Check out the PedsDocTalk YouTube Video: Newborn Jaundice for more information on jaundice as a newborn, including why newborns get jaundice, whether vaccines cause jaundice, do all babies get jaundice, why it’s treated, and common treatment strategies.
Do you know what newborn jaundice is? Have you looked back on baby pictures of your little one and noticed they looked slightly yellow in their early days? This yellowish discoloration of the skin and the white part of the eyes is called jaundice.
It’s most common in newborns but can also develop in older infants and children. It’s important to know what to look for if your infant appears jaundiced, how it’s often managed, and when to seek medical attention.
What is Jaundice?
Jaundice is the medical term for yellow discoloration of the skin and the white part of the eyes. It is caused by a buildup of bilirubin in the blood. Our body constantly makes new red blood cells and breaks down old ones. The spleen and liver break down red blood cells into different parts, including bilirubin. The bilirubin is then processed by the liver, secreted into bile, a fluid that aids in digestion, and is moved from the liver to the gallbladder, where it is stored until it is transported to the intestines. It is then removed from the body through stool and urine. A build-up of bilirubin causes a yellowish pigment or jaundice.
Almost all infants experience elevated bilirubin levels shortly after birth due to a combination of factors. Newborns have an immature liver that cannot process bilirubin as effectively. They also have a higher red blood cell breakdown rate, increasing bilirubin production. This jaundice is called “physiologic” jaundice because it happens due to the typical development of a newborn and resolves spontaneously. As the newborn’s liver develops and the red blood cell breakdown rate declines, bilirubin levels fall and return to normal. As those levels fall, jaundice disappears. So, you may hear clinicians say, “Jaundice level is normal” or, “Bilirubin level is normal,” as these terms are often used interchangeably, but remember, bilirubin is a lab that can be measured, and jaundice is a condition.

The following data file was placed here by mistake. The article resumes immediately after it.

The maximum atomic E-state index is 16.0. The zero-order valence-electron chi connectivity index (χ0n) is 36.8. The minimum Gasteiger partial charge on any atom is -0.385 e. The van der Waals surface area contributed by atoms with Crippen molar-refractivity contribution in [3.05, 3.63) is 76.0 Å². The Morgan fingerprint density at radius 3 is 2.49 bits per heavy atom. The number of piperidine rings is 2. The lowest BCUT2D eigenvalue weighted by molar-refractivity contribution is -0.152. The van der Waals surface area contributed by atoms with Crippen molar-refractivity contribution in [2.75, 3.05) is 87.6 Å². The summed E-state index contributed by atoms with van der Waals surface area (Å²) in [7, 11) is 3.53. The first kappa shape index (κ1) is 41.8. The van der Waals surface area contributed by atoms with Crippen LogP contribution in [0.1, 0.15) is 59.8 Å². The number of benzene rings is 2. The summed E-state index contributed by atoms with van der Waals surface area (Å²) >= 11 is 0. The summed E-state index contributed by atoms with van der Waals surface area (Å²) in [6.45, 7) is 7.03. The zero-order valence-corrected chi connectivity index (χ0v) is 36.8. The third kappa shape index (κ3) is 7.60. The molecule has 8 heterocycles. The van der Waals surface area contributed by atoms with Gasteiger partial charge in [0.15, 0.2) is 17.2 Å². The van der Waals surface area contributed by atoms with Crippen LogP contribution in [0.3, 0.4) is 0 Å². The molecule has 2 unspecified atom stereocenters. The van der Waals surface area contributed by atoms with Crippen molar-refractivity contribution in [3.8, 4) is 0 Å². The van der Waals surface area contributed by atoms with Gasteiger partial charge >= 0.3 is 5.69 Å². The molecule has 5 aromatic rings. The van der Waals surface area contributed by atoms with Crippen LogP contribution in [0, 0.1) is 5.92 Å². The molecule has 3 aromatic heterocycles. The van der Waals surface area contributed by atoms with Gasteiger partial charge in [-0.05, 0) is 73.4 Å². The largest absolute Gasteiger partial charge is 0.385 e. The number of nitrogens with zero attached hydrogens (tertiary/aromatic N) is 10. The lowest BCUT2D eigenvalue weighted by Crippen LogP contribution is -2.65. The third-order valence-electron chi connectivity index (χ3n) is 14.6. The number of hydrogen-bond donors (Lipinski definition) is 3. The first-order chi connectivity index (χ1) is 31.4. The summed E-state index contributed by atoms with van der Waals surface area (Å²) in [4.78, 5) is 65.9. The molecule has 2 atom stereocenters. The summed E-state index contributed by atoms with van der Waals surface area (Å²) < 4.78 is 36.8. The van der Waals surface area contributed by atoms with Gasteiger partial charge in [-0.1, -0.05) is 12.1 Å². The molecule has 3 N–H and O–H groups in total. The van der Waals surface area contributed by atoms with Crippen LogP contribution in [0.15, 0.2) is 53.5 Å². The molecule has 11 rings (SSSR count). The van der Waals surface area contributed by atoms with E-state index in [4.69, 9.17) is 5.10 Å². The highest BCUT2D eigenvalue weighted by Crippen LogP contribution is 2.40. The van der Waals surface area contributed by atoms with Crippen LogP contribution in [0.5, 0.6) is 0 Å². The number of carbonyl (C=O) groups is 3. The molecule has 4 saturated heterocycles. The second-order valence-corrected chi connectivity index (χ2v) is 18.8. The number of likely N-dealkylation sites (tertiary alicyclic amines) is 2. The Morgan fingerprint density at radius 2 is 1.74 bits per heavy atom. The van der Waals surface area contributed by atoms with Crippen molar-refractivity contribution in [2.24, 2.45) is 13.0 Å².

Do all babies get jaundice?
About 60% of all infants will show some degree of jaundice – yes, it’s very common!
So if your baby is dealing with this, know it is so common, and you are not alone! It’s not your fault. Every single baby is screened for jaundice, which is completed by drawing a bilirubin level.
There are several risk factors that make babies more likely to experience jaundice.
These include: prematurity, bruises from delivery and scalp hematomas from delivery, family history, blood type incompatibilities, and race.
You may have heard the myth that vaccines can cause jaundice. There is no evidence that this is true. This myth likely stemmed from the fact that many babies get the Hepatitis B vaccine in the hospital shortly after birth, and this is around the same time that jaundice typically presents. There is no evidence to show that babies who receive the hepatitis B vaccine after birth have increased rates of jaundice and it should definitely not be a reason to decline or postpone immunization.
What is physiologic versus pathologic jaundice?
Physiologic jaundice refers to the commonly expected jaundice as mentioned above. This type of jaundice is due to the immaturity of the baby’s biliary system. Pathologic jaundice refers to jaundice that is out of the ordinary. Both types of jaundice require further evaluation.